"I have noticed how careful people are when they are talking about hidden forces in their environment," says Sigurðardóttir speaking to Morgunblaðið. "Some people think that divulging their whereabouts will unsettle the hidden people, who may turn on them. In general, belief in elves is very strong here in the county and it's a reality for most people here. Also, these stories are a treasure in themselves."
She believes that this cultural heritage could work well in promoting it for tourists.The Snæfellsbær municipal land-use plan should be ready and confirmed next year with regards to protection of wetlands, farming land, tourism, environmental protection and more.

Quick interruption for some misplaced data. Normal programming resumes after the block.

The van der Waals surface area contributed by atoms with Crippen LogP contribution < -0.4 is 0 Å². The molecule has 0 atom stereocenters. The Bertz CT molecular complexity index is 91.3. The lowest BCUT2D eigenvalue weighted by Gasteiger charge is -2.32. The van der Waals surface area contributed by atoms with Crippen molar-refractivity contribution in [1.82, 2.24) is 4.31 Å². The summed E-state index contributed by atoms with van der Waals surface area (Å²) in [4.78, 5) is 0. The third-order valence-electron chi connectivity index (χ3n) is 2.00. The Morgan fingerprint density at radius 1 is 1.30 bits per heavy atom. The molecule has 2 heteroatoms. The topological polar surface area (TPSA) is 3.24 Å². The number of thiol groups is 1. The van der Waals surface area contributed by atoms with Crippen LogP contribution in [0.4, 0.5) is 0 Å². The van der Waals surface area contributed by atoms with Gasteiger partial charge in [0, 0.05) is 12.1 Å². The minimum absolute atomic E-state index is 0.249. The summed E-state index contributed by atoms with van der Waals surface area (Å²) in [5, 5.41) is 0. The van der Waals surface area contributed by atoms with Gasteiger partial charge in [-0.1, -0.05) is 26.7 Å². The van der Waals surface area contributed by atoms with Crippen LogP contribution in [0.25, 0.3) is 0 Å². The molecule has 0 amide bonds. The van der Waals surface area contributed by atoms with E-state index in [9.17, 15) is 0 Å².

Here are a couple of the stories collected:
In Álftanes in the southern part of Snæfellsnes, where Ragnhildur Sigurðardóttir and her husband Gísli Örn Bjarkarson live with their children, a small hill lies behind the farm. Documentation exists to the fact that sheep who have fled there in storms were saved. Throughout the ages, children have been told not to play on the hill so as not to disturb its habitants. One story exists of a farmer's wife in Álftavatn who helped an elf woman give birth to a child and was rewarded with a beautiful cloak, which the family still holds in their possession.